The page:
The book’s title is based upon an Asian proverb that talks about an invisible thread that binds people together, bringing them into each other’s lives. Laura believe’s this invisible thread brought Maurice and her together and allowed them both to live richer, fuller lives because of it.

The book was not hard to read as far as words go. But to read about the life Maurice had to endure, and to escape? That was hard. I know that life exists but I am blessed to never have lived anything even remotely close to that. But to read about the influence that started with a simple meal? That is huge and touching and inspiring. Now to take that and move ever more boldly forward. . .

Next Month – Unbroken by Laura Hildenbrand


Don’t forget to visit Wendy over at Ladybug Daydreams to find out all that she offers on her blog and to read about her thoughts on the book.

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Keep Moving – Book Club

Book club:Ladybug Daydrams and At Home where life happens

Keep Moving and Other Tips and Truths About Aging

by Dick Van Dyke (published 2015)

Keep Moving

In this memoir, we get to see the spirit of Dick Van Dyke and what has kept him young-at-heart through the years. He talks in length about his attitude toward life and others, his activity, and the way he has kept on keeping on. Mr. Van Dyke has shown us through his funny and insightful writings that life gets better as you age and experience things. When he wrote this book, he was in his ninth DECADE of show-business. Now that is longevity!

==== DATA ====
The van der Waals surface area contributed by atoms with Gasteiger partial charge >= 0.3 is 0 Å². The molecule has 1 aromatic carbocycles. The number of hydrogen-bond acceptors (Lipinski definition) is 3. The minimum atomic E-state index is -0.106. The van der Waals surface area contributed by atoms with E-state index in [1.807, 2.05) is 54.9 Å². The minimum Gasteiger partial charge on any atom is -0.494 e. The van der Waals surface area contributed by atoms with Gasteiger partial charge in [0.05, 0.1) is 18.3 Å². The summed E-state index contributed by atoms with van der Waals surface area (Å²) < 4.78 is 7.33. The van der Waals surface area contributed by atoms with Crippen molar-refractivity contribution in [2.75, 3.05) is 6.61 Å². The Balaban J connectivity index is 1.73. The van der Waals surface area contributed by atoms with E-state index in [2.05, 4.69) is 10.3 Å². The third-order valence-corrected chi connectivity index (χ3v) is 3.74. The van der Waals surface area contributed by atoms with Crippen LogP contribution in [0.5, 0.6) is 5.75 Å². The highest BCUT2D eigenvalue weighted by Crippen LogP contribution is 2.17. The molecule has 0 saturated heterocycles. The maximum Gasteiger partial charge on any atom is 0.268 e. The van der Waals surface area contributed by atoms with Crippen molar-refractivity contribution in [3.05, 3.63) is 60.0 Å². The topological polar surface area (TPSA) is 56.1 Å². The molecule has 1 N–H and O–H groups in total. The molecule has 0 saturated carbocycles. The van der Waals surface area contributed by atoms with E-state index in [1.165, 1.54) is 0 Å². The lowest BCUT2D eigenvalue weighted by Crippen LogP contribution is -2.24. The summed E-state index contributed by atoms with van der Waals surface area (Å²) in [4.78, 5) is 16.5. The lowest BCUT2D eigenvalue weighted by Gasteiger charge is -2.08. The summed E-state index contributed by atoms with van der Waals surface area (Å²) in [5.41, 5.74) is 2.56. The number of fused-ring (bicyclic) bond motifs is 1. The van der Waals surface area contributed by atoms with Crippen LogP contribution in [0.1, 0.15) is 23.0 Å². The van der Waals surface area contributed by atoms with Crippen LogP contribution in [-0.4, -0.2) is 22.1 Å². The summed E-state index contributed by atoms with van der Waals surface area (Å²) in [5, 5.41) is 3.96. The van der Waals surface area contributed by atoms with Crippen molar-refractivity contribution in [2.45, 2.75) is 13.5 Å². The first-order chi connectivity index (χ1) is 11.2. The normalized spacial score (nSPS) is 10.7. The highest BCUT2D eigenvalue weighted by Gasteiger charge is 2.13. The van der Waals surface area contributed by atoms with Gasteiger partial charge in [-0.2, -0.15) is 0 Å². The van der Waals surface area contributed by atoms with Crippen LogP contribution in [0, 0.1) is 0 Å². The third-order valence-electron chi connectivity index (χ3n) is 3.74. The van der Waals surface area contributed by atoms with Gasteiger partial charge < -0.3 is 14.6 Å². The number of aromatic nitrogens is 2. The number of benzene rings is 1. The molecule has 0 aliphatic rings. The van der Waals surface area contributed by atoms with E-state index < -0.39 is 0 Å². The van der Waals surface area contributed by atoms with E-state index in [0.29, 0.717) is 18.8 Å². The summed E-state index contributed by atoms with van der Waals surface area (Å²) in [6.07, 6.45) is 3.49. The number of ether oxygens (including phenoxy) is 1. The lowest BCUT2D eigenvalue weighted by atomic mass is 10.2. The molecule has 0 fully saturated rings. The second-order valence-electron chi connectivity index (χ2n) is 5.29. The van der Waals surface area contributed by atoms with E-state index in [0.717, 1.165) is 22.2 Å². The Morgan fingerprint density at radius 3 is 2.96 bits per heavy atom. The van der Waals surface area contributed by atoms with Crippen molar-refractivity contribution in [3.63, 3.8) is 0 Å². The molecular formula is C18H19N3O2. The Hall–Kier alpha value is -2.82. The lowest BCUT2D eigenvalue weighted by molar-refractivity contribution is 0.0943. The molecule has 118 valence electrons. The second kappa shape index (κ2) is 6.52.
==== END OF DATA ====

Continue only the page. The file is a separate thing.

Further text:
Old age is something that Mr. Van Dyke should be very familiar with yet he tells us several times in his book that he finds himself looking around and thinking “Am I old?” He has decided that age is just as number and you only feel as old as you let yourself. He encourages the read to be active (dance is best, of course), take changes with a smile, and live the life you want to life; don’t let fear or society talk you into something less than your dreams.

Now, with that being said, he also does not allow for excuses. If something doesn’t work out, pick yourself up, dust yourself off, and give it another go or change your dream. He does not allow excuses to dictate any of his life.

I found that one of the things that stuck with me most about Mr. Van Dyke is the measuring stick he uses for choosing which projects he would be a part of. He said that if he would not let his children see that work, he should not be doing it. In this way, he never participated in anything that he regrets. That says a lot to me about the type of person Mr. Van Dyke is.